Judge: RIM’s TRO Request Isn’t Good Enough

In the latest legal wranglings between Good
and Research In Motion, a
Superior Court judge refused RIM’s request for a
temporary restraining order against the Sunnyvale, Calif. startup.

Judge Raymond J. Ikola of the Orange County Superior Court of California
denied the Canadian wireless device and software maker’s plea. To date, RIM
has sued Good four times in 2002, alleging everything from patent
infringement to unfair trade practices and antitrust crimes.

RIM issued the following statement about the decision to internetnews.com:

“Judge Ikola denied RIM’s request for immediate relief in the form of a
temporary restraining order for the stated reason that the harm to Good
Technology over the next few weeks substantially outweighed the harm RIM
would suffer over that time period,” the company said.

RIM continued: “However, the court granted RIM’s
request to shorten the normal pretrial discovery schedule and ruled that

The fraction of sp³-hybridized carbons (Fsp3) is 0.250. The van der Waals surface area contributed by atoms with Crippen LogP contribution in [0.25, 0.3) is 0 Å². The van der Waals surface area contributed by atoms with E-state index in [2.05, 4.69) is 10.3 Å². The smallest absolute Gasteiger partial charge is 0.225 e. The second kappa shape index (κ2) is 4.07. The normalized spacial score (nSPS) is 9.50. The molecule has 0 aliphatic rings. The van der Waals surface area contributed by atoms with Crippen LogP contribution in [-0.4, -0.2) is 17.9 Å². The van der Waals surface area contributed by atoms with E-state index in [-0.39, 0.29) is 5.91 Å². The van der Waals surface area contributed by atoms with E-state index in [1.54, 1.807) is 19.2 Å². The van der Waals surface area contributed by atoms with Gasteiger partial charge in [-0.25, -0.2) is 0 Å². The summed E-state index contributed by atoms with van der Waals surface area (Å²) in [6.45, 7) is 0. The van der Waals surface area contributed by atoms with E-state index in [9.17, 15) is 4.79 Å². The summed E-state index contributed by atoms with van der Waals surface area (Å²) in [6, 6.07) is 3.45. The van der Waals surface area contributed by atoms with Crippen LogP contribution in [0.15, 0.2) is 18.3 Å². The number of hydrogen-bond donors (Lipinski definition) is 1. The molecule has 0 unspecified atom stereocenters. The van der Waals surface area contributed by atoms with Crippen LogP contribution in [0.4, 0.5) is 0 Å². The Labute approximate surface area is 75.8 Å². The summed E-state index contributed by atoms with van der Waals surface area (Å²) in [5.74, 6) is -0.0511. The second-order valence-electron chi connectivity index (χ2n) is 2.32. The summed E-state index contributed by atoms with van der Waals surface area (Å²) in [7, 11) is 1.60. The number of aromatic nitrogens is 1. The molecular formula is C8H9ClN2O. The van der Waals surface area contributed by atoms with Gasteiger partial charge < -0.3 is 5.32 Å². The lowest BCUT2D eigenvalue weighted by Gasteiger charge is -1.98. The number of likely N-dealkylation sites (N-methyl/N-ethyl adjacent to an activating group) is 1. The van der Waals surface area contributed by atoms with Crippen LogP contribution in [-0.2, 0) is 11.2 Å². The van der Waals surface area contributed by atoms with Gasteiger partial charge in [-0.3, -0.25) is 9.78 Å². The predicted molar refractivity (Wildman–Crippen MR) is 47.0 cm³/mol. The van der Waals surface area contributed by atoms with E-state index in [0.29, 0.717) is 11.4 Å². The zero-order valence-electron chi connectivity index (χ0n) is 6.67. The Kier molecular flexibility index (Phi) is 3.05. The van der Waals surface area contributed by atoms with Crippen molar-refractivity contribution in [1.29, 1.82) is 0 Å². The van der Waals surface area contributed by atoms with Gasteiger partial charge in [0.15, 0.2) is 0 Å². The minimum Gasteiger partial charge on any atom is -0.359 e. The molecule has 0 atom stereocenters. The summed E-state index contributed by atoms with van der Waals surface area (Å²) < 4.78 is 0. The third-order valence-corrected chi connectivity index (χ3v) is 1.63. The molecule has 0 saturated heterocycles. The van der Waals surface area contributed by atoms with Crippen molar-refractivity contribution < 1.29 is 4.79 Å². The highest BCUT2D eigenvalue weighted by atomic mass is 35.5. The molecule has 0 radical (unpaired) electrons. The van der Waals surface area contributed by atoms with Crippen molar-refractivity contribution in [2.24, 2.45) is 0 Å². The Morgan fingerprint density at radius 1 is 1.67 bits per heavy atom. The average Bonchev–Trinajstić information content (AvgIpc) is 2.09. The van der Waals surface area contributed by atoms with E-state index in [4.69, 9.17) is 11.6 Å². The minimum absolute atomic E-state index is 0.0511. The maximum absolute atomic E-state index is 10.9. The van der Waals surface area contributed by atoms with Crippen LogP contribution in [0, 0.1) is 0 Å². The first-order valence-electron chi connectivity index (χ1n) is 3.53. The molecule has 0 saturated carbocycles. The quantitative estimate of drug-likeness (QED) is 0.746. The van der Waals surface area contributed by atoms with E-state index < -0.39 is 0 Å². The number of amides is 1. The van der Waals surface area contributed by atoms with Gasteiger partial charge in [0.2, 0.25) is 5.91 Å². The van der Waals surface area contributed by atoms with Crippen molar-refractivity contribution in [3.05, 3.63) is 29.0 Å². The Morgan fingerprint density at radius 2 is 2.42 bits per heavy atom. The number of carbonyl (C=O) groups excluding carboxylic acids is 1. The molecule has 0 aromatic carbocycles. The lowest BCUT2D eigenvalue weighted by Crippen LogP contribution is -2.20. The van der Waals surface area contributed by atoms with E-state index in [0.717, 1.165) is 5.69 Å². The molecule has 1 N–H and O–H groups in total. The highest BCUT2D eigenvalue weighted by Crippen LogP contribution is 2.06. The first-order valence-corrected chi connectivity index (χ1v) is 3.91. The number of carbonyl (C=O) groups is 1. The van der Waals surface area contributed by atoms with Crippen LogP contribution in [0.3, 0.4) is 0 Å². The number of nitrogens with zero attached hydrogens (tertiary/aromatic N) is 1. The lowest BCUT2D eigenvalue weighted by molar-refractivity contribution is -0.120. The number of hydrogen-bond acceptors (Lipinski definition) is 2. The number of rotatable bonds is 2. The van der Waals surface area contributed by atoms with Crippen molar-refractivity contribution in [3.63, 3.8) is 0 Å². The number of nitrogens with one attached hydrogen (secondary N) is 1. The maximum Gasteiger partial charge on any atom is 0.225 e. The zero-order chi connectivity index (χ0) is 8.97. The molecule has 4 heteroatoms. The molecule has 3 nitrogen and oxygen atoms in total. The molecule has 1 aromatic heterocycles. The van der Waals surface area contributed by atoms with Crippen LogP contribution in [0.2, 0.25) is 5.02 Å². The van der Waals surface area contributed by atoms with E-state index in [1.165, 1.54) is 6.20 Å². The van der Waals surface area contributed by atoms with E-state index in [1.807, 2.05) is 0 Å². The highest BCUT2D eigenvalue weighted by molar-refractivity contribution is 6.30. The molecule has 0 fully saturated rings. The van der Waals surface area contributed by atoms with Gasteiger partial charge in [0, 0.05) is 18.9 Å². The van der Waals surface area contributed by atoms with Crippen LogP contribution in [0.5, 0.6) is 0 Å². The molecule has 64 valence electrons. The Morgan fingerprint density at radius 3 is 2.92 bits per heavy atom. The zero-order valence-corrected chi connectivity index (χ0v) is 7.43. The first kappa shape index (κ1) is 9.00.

Good Technology still must answer, on an expedited basis, RIM’s allegations
of misappropriation of RIM’s confidential, proprietary and trade secret
information, and that Good Technology is required to respond to a number of
formal evidentiary inquires between now and November 4, 2002.”

Good announced the thwarting of RIM with glee, claiming customer demand for its GoodLink
two-way wireless corporate e-mail and data system continues to grow. Good
said the number of companies choosing GoodLink has risen to nearly 400.

Good Technology CEO Danny Shader called it a case of customers “voting for
innovation over litigation.”

“Enterprise CIOs value GoodLink’s technological breakthroughs and lower cost
of ownership — and are not dissuaded by RIM’s lawsuit marketing campaign,”
Shader said in a public statement. Moreover, Shader said the attention RIM
has sparked with lawsuits has actually benefited Good’s business by raising
the less-than-a-year-old startup’s visibility.

Since opening its
last May, Good has sought to lure customers from RIM’s business by
offering its own service and software for RIM’s Blackberry devices — at a
cheaper price. In fact, the Web site features the current advertisement
“free is good” on its home page, offering a promotion in which businesses
may use GoodLink on up to 50 trial handhelds for 30 days to see if they like
the service.

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